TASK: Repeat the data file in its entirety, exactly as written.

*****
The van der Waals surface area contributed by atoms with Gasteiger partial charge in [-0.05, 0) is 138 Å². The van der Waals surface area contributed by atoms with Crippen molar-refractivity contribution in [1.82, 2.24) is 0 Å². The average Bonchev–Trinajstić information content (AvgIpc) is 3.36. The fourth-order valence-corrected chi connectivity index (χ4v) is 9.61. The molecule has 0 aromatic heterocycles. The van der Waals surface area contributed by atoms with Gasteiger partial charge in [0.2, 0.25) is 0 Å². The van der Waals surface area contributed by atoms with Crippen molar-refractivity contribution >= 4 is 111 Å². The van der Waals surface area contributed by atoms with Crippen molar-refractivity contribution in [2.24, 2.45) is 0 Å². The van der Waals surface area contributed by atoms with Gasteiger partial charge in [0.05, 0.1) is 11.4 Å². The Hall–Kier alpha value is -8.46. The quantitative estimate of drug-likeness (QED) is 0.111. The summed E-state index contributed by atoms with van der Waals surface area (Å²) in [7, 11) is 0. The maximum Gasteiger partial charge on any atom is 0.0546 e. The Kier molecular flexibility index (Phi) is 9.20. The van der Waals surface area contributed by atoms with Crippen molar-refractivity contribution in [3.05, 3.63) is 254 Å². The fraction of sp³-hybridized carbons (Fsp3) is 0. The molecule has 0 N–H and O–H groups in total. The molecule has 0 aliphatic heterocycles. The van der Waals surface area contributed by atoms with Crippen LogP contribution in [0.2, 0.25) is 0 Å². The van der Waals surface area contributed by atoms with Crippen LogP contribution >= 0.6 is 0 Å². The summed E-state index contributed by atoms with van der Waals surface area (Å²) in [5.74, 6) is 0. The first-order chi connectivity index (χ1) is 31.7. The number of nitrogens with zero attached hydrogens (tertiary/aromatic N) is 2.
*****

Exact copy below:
The van der Waals surface area contributed by atoms with Gasteiger partial charge in [-0.05, 0) is 138 Å². The van der Waals surface area contributed by atoms with Crippen molar-refractivity contribution in [1.82, 2.24) is 0 Å². The average Bonchev–Trinajstić information content (AvgIpc) is 3.36. The fourth-order valence-corrected chi connectivity index (χ4v) is 9.61. The molecule has 0 aromatic heterocycles. The van der Waals surface area contributed by atoms with Gasteiger partial charge in [0.2, 0.25) is 0 Å². The van der Waals surface area contributed by atoms with Crippen molar-refractivity contribution >= 4 is 111 Å². The van der Waals surface area contributed by atoms with Crippen molar-refractivity contribution in [2.24, 2.45) is 0 Å². The van der Waals surface area contributed by atoms with Gasteiger partial charge in [0.05, 0.1) is 11.4 Å². The Hall–Kier alpha value is -8.46. The quantitative estimate of drug-likeness (QED) is 0.111. The summed E-state index contributed by atoms with van der Waals surface area (Å²) in [7, 11) is 0. The maximum Gasteiger partial charge on any atom is 0.0546 e. The Kier molecular flexibility index (Phi) is 9.20. The van der Waals surface area contributed by atoms with Crippen molar-refractivity contribution in [3.05, 3.63) is 254 Å². The fraction of sp³-hybridized carbons (Fsp3) is 0. The molecule has 0 N–H and O–H groups in total. The molecule has 0 aliphatic heterocycles. The van der Waals surface area contributed by atoms with Crippen LogP contribution in [0.2, 0.25) is 0 Å². The van der Waals surface area contributed by atoms with Crippen LogP contribution >= 0.6 is 0 Å². The summed E-state index contributed by atoms with van der Waals surface area (Å²) in [5.74, 6) is 0. The first-order chi connectivity index (χ1) is 31.7. The number of nitrogens with zero attached hydrogens (tertiary/aromatic N) is 2.